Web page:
Last but Not Least Ames Wins Disney Finale

By Associated PressNovember 4, 2007, 5:00 pm
 LAKE BUENA VISTA, Fla. -- Even without a trophy, Stephen Ames felt he had nothing to prove.
 
Despite a winless season, he already considered this year a success because he revamped his swing to eliminate nagging back issues. He twice contended in majors, when he was tied for the lead on the final day at Oakmont and played in the final group at Southern Hills.
 
One last trip to escape the chill of Calgary turned into so much more Sunday.
 
Ames ran off three straight birdies on the back nine at Disney, the last one a 4-iron that was close to perfect, then saved par from 65 feet away in a bunker on the closing hole for a one-shot victory in the Children's Miracle Network Classic.
 
'I came down here to work on my golf swing,' Ames said. 'Here I am winning an event, which is awesome.'
 
Ames closed with a 4-under 68, and that bunker shot to 3 feet for par on the 18th hole at the Magnolia Course was enough to hold off hard-charging Tim Clark in the final PGA TOUR event of the season.
 
Clark birdied six of his last 10 holes for a 66, the lowest score on the weekend of a tournament that no longer is a pushover.
 
'I didn't everything I could, and it wasn't enough,' Clark said.
 
Ames won for the first time this year, and he had to work hard for it. Seven players were tied for the lead at some point in a final round filled with sunshine, and even a one-shot lead with three holes to play was no bargain.
 
'It was a grind coming down the stretch,' Ames said. 'The way I finished with three pars, I'm quite happy I did.'
 
Ames, who grew up in Trinidad & Tobago and moved to Calgary 13 years ago -- he's now a Canadian citizen -- heads home to a winter of freezing temperatures, plenty of work in the gym and an earlier start to next year than he anticipated.
 
'I was planning on going to Maui for a Christmas vacation, and now I have another reason to go,' Ames said, referring to Kapalua for the winners-only Mercedes-Benz Championship that starts the 2008 season.
 
Ames finished at 17-under 271, the highest winning score at Disney since Tiger Woods won with the same score in 1999.
 
Scott Verplank, who shared the 54-hole lead with Ames, was tied with four holes to play until he couldn't match Ames' birdie on the 15th and three-putted the 16th from about 70 feet. He shot 71 and tied for third with Tag Ridings (70) and Robert Gamez (68).
 
The consolation prize went to Kevin Stadler, who tied for 15th to move into the top 125 and keep his card for next year. Stadler finished at No. 124, while Matthias Gronberg locked up the final spot with a tie for 37th.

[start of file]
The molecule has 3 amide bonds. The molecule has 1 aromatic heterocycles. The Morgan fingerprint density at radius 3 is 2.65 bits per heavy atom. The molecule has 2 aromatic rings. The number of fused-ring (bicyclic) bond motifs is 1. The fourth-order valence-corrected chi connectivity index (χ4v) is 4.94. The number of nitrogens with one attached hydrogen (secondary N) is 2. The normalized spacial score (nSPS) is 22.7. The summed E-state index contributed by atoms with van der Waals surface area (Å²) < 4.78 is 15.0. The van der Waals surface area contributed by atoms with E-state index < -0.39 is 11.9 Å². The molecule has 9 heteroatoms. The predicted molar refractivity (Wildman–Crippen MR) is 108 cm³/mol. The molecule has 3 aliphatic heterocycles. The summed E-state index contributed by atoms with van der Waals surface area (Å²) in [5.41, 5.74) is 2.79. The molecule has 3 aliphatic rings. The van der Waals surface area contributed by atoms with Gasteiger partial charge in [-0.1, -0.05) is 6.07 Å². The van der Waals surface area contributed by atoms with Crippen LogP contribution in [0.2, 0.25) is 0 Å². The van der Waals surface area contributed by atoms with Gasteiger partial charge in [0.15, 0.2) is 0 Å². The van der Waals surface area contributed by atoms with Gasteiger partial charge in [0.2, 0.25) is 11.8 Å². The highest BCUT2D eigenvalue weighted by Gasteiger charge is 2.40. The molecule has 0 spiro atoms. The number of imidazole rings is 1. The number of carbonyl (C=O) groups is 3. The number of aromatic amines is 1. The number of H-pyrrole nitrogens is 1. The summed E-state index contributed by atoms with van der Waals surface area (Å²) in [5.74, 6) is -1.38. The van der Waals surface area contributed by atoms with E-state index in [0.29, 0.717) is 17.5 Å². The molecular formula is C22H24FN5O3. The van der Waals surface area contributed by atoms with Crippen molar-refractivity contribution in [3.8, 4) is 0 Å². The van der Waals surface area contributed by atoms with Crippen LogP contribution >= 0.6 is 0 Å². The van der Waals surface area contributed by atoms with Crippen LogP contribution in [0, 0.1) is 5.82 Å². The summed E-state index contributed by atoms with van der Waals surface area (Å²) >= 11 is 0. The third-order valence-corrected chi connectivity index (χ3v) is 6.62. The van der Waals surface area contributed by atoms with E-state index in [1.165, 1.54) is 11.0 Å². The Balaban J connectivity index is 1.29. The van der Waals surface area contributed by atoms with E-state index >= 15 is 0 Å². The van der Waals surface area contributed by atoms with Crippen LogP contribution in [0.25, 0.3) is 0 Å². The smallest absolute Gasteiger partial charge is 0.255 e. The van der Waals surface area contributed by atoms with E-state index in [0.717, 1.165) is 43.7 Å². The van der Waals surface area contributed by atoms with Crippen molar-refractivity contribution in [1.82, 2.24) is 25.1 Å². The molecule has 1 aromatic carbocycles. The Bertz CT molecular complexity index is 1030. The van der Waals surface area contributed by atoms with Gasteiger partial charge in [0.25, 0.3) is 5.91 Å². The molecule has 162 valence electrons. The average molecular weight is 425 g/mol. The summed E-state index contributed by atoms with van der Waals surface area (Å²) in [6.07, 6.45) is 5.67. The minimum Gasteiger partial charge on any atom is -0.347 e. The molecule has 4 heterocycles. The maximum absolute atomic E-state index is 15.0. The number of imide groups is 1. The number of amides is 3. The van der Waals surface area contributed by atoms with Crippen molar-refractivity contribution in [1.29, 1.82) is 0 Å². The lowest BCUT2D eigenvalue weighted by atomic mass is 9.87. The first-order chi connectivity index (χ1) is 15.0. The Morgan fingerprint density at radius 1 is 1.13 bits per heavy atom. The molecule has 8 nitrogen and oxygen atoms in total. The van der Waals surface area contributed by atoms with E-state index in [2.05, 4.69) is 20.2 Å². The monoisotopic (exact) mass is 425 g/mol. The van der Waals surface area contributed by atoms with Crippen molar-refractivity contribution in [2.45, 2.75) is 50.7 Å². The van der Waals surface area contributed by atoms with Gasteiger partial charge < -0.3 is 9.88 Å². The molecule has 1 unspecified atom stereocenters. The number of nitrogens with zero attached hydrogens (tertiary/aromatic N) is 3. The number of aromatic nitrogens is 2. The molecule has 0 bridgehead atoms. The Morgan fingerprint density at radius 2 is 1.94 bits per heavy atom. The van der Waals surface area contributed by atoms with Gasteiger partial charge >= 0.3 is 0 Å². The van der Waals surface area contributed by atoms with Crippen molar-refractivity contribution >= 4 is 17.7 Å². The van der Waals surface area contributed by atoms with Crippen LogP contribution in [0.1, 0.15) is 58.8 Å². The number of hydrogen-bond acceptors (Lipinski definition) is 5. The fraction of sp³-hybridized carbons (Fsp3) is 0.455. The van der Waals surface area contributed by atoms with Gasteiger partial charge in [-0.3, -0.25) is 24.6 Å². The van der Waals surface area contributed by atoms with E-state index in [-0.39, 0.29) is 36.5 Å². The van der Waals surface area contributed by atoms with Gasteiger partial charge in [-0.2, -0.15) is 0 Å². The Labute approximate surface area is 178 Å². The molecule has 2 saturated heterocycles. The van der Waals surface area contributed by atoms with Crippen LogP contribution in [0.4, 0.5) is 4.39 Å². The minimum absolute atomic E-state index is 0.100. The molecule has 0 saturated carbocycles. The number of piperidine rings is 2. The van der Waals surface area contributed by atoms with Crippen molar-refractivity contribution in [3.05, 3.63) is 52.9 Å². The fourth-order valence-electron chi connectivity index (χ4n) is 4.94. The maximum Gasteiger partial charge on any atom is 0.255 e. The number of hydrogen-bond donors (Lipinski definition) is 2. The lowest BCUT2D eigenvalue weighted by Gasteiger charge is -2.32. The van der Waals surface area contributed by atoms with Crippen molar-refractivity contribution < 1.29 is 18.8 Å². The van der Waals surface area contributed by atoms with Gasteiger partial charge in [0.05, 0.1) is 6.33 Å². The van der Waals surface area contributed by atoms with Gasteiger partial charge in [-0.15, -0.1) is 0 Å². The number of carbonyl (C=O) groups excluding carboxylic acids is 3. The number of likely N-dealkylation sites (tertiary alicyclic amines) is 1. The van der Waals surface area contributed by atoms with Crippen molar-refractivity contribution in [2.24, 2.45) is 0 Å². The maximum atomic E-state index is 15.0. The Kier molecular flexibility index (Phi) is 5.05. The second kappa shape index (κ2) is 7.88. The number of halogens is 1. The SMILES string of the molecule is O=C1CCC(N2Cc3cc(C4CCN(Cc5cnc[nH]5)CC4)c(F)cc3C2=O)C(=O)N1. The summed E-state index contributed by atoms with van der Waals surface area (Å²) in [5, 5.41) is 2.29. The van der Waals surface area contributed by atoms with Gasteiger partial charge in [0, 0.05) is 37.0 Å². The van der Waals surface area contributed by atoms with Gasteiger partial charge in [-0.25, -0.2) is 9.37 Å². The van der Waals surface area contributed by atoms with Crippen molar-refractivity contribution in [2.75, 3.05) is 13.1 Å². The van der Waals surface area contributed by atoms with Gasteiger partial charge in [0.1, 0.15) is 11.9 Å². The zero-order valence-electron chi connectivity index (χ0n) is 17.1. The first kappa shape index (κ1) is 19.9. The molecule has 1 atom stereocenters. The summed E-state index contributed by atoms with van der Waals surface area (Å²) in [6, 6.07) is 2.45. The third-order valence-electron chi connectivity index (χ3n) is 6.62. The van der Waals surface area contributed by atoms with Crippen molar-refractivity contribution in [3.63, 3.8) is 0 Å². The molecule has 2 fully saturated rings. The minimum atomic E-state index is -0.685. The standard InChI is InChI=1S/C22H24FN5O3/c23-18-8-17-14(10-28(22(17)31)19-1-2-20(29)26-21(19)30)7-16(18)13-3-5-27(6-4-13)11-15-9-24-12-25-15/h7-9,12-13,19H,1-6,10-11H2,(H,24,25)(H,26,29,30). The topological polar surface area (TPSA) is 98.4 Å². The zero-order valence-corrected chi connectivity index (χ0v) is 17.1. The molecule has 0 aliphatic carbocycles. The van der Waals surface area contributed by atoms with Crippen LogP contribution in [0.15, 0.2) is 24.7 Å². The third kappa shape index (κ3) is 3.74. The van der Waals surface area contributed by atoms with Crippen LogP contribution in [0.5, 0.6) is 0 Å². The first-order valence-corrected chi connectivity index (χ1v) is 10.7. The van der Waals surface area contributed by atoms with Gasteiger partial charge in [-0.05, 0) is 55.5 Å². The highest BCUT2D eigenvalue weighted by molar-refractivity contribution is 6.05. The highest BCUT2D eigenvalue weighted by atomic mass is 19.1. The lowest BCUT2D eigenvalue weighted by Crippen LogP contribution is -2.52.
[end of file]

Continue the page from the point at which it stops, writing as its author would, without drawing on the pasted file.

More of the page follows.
Stadler began the Fall Series at No. 108 on the money list, but made only two cuts over the last six weeks and had dropped to No. 127. He played the final round knowing he was somewhere around the magic number.
 
'It's not life or death, but it's a hell of a big deal,' Stadler said.
 
Justin Leonard was among those atop the leaderboard in the final round until a late bogey dropped him into a tie for sixth, leaving him short of the top 30 on the money list to earn a spot in the Masters.
 
Gamez had a 67-68 weekend and tied for third to earn $239,200, pushing him up to No. 132 on the money list. Gamez and Jeff Gove at least moved inside the top 150, meaning they can skip the second stage of Q-school and at least have conditional status next year. Tripp Isenhour had a chance to join them, but he failed to make birdie in his round of 75.
 
None of that concerned Ames, 43, who only wanted to finish out his season on a strong note. He chose Disney as his last event because his swing coach, Sean Foley, lives in Orlando and he figured they could work on his game.
 
He sure got a good test.
 
'I wanted to see how my golf swing held up,' Ames said. 'Part of it held up, and part of it didn't.'
 
It was messy atop the leaderboard, nothing new at this tournament. The seven players tied for the lead at some point included Bryce Molder, who made eagle at No. 14 to get to 15 under, only to give it back two holes later when his drive found the water.
 
Verplank went ahead a 15-foot birdie on the seventh hole and stayed atop the leaderboard most of the day.
 
Ames holed a 12-foot birdie on the 13th hole to tie for the lead, he and Verplank both birdied the par-5 14th, and the turning point came at the 204-yard 15th, where Ames hit a 4-iron that rolled past the pin and settled 8 feet away.
 
'That was a clutch shot,' Ames said.
 
He also knew what followed -- three of the longest, toughest holes on the Magnolia course, knowing that Clark already had posted his score. But he kept the ball in play off the tee, and didn't have to work too hard to par until his bunker shot at the end.
 
Clark had no reason to play this week, because he already is exempt for the Masters. Even after running off four straight birdies starting at No. 9 with a 30-foot putt, winning never occurred to him until his 10-foot birdie on the 14th put him in a tie for the lead.
 
But he had few complaints.